Here’s a small story from Villiers-sur-Yonne. Vanessa went for a walk through the village, this is one of the many villages we’ve passed through that has no bakery, corner shop or (shockingly), a bar. Vee got talking to an octogenarian lady about anything and everything, the conversation turned to how the lady copes living in a village that doesn’t have any amenities, the woman said that it gets harder, she used to catch the bus into Clamecy and do a weekly shop, it was easy, but then the bus company said that it wasn’t economical to stop in Villiers, but still the lady went to the bus stop and the driver very kindly stopped and picked her up. This went on for a while before something happened and the driver had to tell her that he wasn’t allowed to stop for her any more, even though the bus still runs through the village?¿! So now she has to walk the seven kilometres, (4.2 miles), do her shop, then walk back, it takes her all day, and the summer days in that region are debilitating. Vee asked if there isn’t a neighbour who could take her, or maybe even pick her shopping up, the lady replied that she is deemed “uneconomical”, she has nothing to offer in return so no one will help her. When I was a kid in junior school, every September/October there was a “harvest” celebration wherein we kids would bring in tins and packets (with long expiry dates), of food to share out to the people that could use a helping hand, (mine used to go to a grumpy old codger called Percy Watts, a tin of peaches seemed to brighten his world). I don’t know, France is a very strange country, in Spain this (the thing with the lady), just wouldn’t happen, the bus may stop but someone else would step in, and this isn’t a far away country, it’s right next door. So the lady is trying to sell her house so that she can move into a place with closer amenities, with the current house market in France, I wish her the best. Apparently, if you are a pensioner living in a village with no shops you’re supposed to receive a loaf of bread and a bottle of water each day, but no one knows who does what. The thing is, when she moved to this village there probably was a bakery or small grocers, everywhere we go we see closed up shops, I’m thinking no one can compete with the larger supermarkets or internet, I hate to admit I’m not helping, when my guitar strings (for instance), are 30€ in a shop but 18€ on Amazon, of course I’ll get them from Amazon.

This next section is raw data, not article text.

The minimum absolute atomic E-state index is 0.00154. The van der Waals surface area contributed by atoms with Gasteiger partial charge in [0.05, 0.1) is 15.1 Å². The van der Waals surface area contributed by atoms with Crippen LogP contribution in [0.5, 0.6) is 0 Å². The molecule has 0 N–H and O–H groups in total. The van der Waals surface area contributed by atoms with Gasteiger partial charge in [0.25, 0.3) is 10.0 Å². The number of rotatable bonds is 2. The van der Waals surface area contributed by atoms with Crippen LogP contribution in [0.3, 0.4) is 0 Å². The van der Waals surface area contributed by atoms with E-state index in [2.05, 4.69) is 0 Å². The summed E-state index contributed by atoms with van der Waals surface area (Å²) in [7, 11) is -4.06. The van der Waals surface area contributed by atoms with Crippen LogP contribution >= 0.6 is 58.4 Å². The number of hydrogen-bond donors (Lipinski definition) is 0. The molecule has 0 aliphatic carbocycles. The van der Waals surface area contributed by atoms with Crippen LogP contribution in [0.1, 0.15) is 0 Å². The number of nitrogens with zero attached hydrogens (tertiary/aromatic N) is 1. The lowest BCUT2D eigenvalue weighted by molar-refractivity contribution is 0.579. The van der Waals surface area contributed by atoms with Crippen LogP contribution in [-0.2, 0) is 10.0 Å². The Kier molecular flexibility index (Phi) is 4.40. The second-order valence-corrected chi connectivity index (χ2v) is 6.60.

The Canal du Nivernais is behind us now, the scenery was beautiful, some of the loveliest lock houses and gardens, (not always owned by the VNF, they sold many off), and the lock keepers that took us through the Sardy lock staircase were brilliant, if a little fast, though if we’d been on our own we could probably have slowed them down a little, (the hire boat we were behind controlled the pace, and being a hire boat…). Unfortunately, I think that most of the other lockies should be bussed down to the Canal du Centre and shown how its done by the professionals that work there. The guys on the CdCentre let us know when there was oncoming boats, on the Nivernais there’re a couple of very narrow stretches, only wide enough for one boat, luckily an oncoming boat had *just* come out of these areas as we encountered them on two occasions, a little heads up would’ve been wonderful, and they do know, they’re always in touch with the locks either side of them, they know exactly where all traffic is at all times. Am I being picky? maybe, but meeting a hire boat in a narrow stretch with shallow banks fills me with dread, I don’t want to think about all the things that could go wrong in that scenario. I mentioned this a while back, barely anyone wears their VNF uniform, believe me I hate uniforms (although the red polo shirt from the Tudor Tavern in St. Albans was quite snazzy), so I maybe shouldn’t comment on this. But. One time I went back to ask the lock keeper if he would ring ahead to book us through the next lock for the morning, a guy got out of a car, dressed in civvies (you think I’m a scruffy herbert?), I must’ve had a puzzled expression wondering who this guy is as he gestured to the lock and said he is the lock keeper, just a t-shirt or a cap is all I ask.